As most Linux followers know, Wine allows you to run many Windows programs on Linux. But how does Wine work with Ubuntu and where is it heading? Our quest for answers led us to Ubuntu community developer and Wine expert Scott Ritchie, known by many peers as YokoZar. Here’s our interview with him.
WorksWithU: How are you involved with Ubuntu?
Ritchie: My main job is packaging Wine. If you go to Applications → Add/Remove and select Wine, it’s my package that’s getting on your system and making things work. I am also responsible for the beta packages at winehq.org about 110,000 or so users are taking advantage of these, while another million or so use the default packages.
I’m also an Ubuntu community developer (”MOTU”), which means I have my and all over the distribution. This ranges from filing bugs on things that annoy me (like how it’s 2009 and my PC speaker still insists on making harsh annoying beeps*), to helping add up new packages (the game Spring RTS will be coming to Jaunty after I polish it up a bit, and I’m also starting work on a package called mediainfo) .
I am also active in the Ubuntu community: I moderate the Ubuntu Wine forum, and generally talk about Wine and Ubuntu to whomever will listen.
WorkWithU: What have you done in Ubuntu to improve the Wine experience (ie, what
would we miss if you didn’t do it?)
Ritchie: I’m one of the few voices for Wine at the Ubuntu Developer Summit, and a powerful voice for usability at the Wine Conference — at wineconf I had a comprehensive list of nice usability features I’d like and the developers discussed how to do them (eg, to get a message about why Wine is taking a while to start up the first time when we’re creating ~/.wine, we need to send a D-Bus message that the desktop then reads. Unfortunately this is before Wine loads it’s own D-Bus driver, so a command line one is needed.)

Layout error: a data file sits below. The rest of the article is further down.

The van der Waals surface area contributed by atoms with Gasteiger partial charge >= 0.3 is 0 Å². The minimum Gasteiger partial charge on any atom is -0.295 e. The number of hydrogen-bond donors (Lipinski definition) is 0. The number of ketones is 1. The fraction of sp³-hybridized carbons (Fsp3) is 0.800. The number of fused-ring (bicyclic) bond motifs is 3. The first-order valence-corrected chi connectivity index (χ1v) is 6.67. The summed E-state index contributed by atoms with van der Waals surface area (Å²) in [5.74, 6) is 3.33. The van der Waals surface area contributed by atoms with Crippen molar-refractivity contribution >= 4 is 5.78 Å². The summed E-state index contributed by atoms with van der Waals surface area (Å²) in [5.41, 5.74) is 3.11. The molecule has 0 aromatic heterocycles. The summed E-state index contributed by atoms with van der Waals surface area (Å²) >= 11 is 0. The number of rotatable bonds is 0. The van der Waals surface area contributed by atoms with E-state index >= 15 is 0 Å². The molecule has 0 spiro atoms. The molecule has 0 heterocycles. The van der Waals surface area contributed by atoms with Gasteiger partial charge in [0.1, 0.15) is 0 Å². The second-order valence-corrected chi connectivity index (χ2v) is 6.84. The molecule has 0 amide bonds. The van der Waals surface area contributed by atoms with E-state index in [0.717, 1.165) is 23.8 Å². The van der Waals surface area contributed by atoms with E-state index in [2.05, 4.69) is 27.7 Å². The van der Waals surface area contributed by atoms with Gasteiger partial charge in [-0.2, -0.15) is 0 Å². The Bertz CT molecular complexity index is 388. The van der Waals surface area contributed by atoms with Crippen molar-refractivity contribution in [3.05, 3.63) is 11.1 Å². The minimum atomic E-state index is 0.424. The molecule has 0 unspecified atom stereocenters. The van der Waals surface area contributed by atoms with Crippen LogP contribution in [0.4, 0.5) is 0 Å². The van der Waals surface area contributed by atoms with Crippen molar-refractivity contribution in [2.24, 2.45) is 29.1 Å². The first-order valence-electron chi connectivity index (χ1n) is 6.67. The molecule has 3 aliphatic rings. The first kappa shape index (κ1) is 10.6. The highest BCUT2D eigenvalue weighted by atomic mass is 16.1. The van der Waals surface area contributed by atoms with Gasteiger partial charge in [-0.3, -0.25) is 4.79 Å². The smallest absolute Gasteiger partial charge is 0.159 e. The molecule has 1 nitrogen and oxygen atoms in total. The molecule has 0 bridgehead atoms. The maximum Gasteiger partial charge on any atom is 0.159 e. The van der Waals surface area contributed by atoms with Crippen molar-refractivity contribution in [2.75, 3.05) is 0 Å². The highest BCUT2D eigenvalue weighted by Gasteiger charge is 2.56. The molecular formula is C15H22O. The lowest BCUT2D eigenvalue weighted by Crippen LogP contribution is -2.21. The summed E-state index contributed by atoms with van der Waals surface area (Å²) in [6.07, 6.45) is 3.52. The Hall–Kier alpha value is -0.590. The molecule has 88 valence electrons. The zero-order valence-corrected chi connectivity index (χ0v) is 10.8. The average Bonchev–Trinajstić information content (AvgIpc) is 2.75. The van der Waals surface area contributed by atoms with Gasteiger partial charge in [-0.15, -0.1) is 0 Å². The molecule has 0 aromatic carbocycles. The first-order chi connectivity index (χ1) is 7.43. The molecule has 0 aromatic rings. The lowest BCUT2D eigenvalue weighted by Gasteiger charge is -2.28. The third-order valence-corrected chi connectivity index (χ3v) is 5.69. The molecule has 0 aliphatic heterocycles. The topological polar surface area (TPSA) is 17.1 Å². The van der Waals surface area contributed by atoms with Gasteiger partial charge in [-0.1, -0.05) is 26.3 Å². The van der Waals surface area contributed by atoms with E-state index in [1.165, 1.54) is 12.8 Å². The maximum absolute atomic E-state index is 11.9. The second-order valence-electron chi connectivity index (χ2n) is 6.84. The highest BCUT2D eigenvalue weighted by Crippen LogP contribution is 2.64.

Should I to mysteriously vanish, Wine development would slow a good amount until someone else provided up to date Ubuntu packages — a surprising amount of good bug reports and test results come from the 100,000 or so people using the beta packages.
WorksWithU: What are you planning to do?
Ritchie: For Jaunty (codename for the upcoming Ubuntu 9.04), it will become very easy to install and launch Wine applications for a first time user without any prior instruction — just double clicking the executable will guide you through it much like how codecs are installed.
When I have time (possibly in Jaunty, possibly not till Jaunty + 1), configuring Windows applications will be much much easier. Rather than having to mess around with the horrendous winecfg you’ll instead be able to just go to system -> preferences -> windows applications and be able to say “Emulate Windows 2000 by default.”
WorksWithU: What are some upcoming things in Wine in general that you are excited about?
Ritchie: I’m most excited about upstream developments in Wine. USB driver support is still a few months away (and won’t be in Jaunty), but when it arrives Wine will be much more powerful: ipods and cell phones will just work with the programs designed for them.
The DIB engine, a running joke in Wine since it’s been under development for years, might actually happen soon. That’s a tool for rendering 2d graphics in a reasonable amount of time - it’s the reason why both AutoCAD and StarCraft don’t really work well. It’s a nice example of how Wine can implement a feature that makes it more useful to both professionals and gamers alike.